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Letting Fun In



Don't overthink it.


I used to have so much fun. In fact, I used to BE so much fun. In college, I was the social planner for the rugby team—I was responsible for throwing parties every weekend with fun themes. In grad school, I became a regular at a secret bar hidden in a parking garage where Cee-lo and Janelle Monae were known to make appearances.


After grad school, I aborted my plan to go straight to medical school because I realized I hadn’t got all the fun out of my system. I was in no shape to be someone’s doctor so I booked a one way ticket to Rio de Janeiro. I lived and worked in a hostel two blocks from Ipanema Beach where I had all the fun with intriguing people from across the world. There, I felt empowered to finally come out of the closet, embrace my eclectic interests, and lean into my ability to create and share joy with others.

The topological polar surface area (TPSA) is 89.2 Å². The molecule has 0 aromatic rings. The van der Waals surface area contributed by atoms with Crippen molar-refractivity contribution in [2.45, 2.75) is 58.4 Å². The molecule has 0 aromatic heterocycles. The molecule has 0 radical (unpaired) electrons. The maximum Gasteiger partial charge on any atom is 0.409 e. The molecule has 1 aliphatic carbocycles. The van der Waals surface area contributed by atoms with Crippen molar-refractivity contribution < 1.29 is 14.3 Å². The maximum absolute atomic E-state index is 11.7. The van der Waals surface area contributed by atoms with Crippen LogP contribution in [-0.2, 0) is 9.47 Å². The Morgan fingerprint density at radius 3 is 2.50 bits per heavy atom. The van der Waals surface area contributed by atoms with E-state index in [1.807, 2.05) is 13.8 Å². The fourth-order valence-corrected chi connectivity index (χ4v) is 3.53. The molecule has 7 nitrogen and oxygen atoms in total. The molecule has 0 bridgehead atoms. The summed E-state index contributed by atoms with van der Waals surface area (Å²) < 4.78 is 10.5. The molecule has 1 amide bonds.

Then, I went to medical school. I chose to attend a school in Chicago because two close friends from college were at the same school already. At this point, I was pretty confident that I’d once again be able to balance working my ass off in school and playing hard as a reward.


Needless to say, I learned quite quickly that working my ass off wasn’t paying off like it used to, and the fun I received from playing became hard to justify as a reward. Then came the crippling anxiety, the stress of the cost of living on 6K a semester, and the toll of judging myself against the 21 year olds who studied for 15 hours a day.